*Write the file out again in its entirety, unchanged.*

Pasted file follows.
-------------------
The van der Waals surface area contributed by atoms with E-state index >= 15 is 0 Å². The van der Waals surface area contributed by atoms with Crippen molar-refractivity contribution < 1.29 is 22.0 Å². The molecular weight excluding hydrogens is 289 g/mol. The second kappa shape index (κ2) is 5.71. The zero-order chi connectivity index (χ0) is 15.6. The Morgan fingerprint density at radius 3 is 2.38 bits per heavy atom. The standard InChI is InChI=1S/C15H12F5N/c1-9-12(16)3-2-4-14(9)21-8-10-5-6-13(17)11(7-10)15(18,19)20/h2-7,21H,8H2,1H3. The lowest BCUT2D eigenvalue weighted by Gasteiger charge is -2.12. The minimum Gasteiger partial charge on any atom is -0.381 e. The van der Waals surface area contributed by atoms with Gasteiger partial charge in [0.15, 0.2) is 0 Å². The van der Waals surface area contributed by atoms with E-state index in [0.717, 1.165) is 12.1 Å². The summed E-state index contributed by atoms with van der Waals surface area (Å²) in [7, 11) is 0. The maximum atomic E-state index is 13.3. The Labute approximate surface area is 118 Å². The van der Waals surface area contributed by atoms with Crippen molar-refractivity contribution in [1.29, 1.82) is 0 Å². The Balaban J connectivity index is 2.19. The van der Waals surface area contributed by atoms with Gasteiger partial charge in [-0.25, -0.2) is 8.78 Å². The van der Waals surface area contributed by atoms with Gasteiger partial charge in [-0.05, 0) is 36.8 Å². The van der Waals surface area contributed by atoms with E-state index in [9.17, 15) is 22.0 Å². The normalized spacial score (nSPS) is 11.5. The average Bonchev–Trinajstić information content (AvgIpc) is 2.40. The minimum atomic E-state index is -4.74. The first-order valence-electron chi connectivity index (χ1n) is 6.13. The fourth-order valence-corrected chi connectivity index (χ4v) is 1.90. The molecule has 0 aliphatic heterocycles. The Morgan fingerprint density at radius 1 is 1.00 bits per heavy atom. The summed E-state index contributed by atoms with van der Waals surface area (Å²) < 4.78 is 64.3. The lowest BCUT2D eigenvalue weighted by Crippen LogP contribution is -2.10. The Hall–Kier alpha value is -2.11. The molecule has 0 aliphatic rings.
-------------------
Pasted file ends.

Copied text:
The van der Waals surface area contributed by atoms with E-state index >= 15 is 0 Å². The van der Waals surface area contributed by atoms with Crippen molar-refractivity contribution < 1.29 is 22.0 Å². The molecular weight excluding hydrogens is 289 g/mol. The second kappa shape index (κ2) is 5.71. The zero-order chi connectivity index (χ0) is 15.6. The Morgan fingerprint density at radius 3 is 2.38 bits per heavy atom. The standard InChI is InChI=1S/C15H12F5N/c1-9-12(16)3-2-4-14(9)21-8-10-5-6-13(17)11(7-10)15(18,19)20/h2-7,21H,8H2,1H3. The lowest BCUT2D eigenvalue weighted by Gasteiger charge is -2.12. The minimum Gasteiger partial charge on any atom is -0.381 e. The van der Waals surface area contributed by atoms with Gasteiger partial charge in [0.15, 0.2) is 0 Å². The van der Waals surface area contributed by atoms with E-state index in [0.717, 1.165) is 12.1 Å². The summed E-state index contributed by atoms with van der Waals surface area (Å²) in [7, 11) is 0. The maximum atomic E-state index is 13.3. The Labute approximate surface area is 118 Å². The van der Waals surface area contributed by atoms with Crippen molar-refractivity contribution in [1.29, 1.82) is 0 Å². The Balaban J connectivity index is 2.19. The van der Waals surface area contributed by atoms with Gasteiger partial charge in [-0.25, -0.2) is 8.78 Å². The van der Waals surface area contributed by atoms with Gasteiger partial charge in [-0.05, 0) is 36.8 Å². The van der Waals surface area contributed by atoms with E-state index in [9.17, 15) is 22.0 Å². The normalized spacial score (nSPS) is 11.5. The average Bonchev–Trinajstić information content (AvgIpc) is 2.40. The minimum atomic E-state index is -4.74. The first-order valence-electron chi connectivity index (χ1n) is 6.13. The fourth-order valence-corrected chi connectivity index (χ4v) is 1.90. The molecule has 0 aliphatic heterocycles. The Morgan fingerprint density at radius 1 is 1.00 bits per heavy atom. The summed E-state index contributed by atoms with van der Waals surface area (Å²) < 4.78 is 64.3. The lowest BCUT2D eigenvalue weighted by Crippen LogP contribution is -2.10. The Hall–Kier alpha value is -2.11. The molecule has 0 aliphatic rings.